Drop dead easy OpenSSH VPN like setup + SOCKS
OpenSSH can provide a really nifty VPN using SOCKS.
For information on how to achieve this with FireFox/Putty (Windows):
And information on how to do this with OSX:
Once you use putty or SSH to establish the -D option simply set your browser or operating system settings (OSX in this case) to use the SOCKS proxy. For OSX users you can find the Proxy settings under System Preferences, Networking, (Interface in question ethernet/firewall/airport), Proxies. Note that this is a per interface settings.
Check out http://www.bitvise.com/ if you are a windows user.
A OpenSSH tunneler frontend is available for OSX: http://projects.tynsoe.org/en/stm/
And finally, feel free to mention other utilities on all platforms that help out with this type of system.
I would like to add something to this thread.
If you want an SSH account, so you can tunnel to, I suggest www.silenceisdefeat.org
You can donate anything from $1.00 up, and they give you an SSH account!
I use it all the time ;)
BTW, silenceisdefeat runs OpenBSD, so that is very cool too :)
I use pFsense for load balancing on two ADSL lines. It works pretty good. Those ADSL lines were used for http traffic (I had a squid server who has the pfsense box as the gateway). I used another machine with squid because I read in the forums that outgoing load balancing cannot work with squid. Now I want to use it for p2p traffic (direct connect and maybe bittorrent) - so I needed a SOCKS server. I found out that OpenSSH could "emulate" a SOCKS4/5 proxy (i'm not sure about SOCKS5, but ayway…).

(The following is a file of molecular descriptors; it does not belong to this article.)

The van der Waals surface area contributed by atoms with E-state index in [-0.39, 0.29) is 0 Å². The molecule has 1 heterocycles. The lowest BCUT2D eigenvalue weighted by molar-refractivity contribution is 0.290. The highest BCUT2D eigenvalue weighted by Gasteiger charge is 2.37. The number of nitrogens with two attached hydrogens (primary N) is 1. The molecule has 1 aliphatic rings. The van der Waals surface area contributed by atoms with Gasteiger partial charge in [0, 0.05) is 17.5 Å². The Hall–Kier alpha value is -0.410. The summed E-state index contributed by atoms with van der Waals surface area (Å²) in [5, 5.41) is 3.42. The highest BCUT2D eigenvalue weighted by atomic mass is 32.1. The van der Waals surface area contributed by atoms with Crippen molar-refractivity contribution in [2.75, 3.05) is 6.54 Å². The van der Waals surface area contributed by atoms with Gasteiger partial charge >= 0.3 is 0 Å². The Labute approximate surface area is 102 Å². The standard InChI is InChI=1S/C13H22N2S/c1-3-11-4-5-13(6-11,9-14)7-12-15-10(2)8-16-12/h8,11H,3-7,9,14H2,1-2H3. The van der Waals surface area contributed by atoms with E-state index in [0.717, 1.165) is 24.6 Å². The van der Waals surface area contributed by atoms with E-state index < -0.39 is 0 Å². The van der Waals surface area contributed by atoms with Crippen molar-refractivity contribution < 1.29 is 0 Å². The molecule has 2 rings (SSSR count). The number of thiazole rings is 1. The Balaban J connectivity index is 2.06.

1. I was wondering if the problem with squid and load balancing is the same in this case with OpenSSH (acting as a SOCKS proxy server);
2. Where should I put the command for starting the server to run at each restart? The command is something like
ssh -D0.0.0.0:1080 -p222 localhost ...
I think a better way is to install some real SOCKS server (maybe Dante… or nylon), but this is not something I would try without a package available... :-
Btw, all of my users would have to enter the SOCKS proxy IP and port (the LAN IP of pFsense and 1080) in their direct connect clients. After limited testing, it seems it works... not sure about the load balacing...
PS Sorry, didn't know if I should post this in the OpenSSH or Routing and Dual Wan forums…
No service installed at the pfSense itself can make use of loadbalancing. Only connections going through the pfSense can be balanced. So if you added the proxy to the machine that runs pfSense it will only make use of WAN (the default gateway).
To run some custom commands on bootup/filterreload have a look at the hidden config.xml options: http://faq.pfsense.com/index.php?action=artikel&cat=10&id=38&artlang=en&highlight=hidden
Thanks for clarification.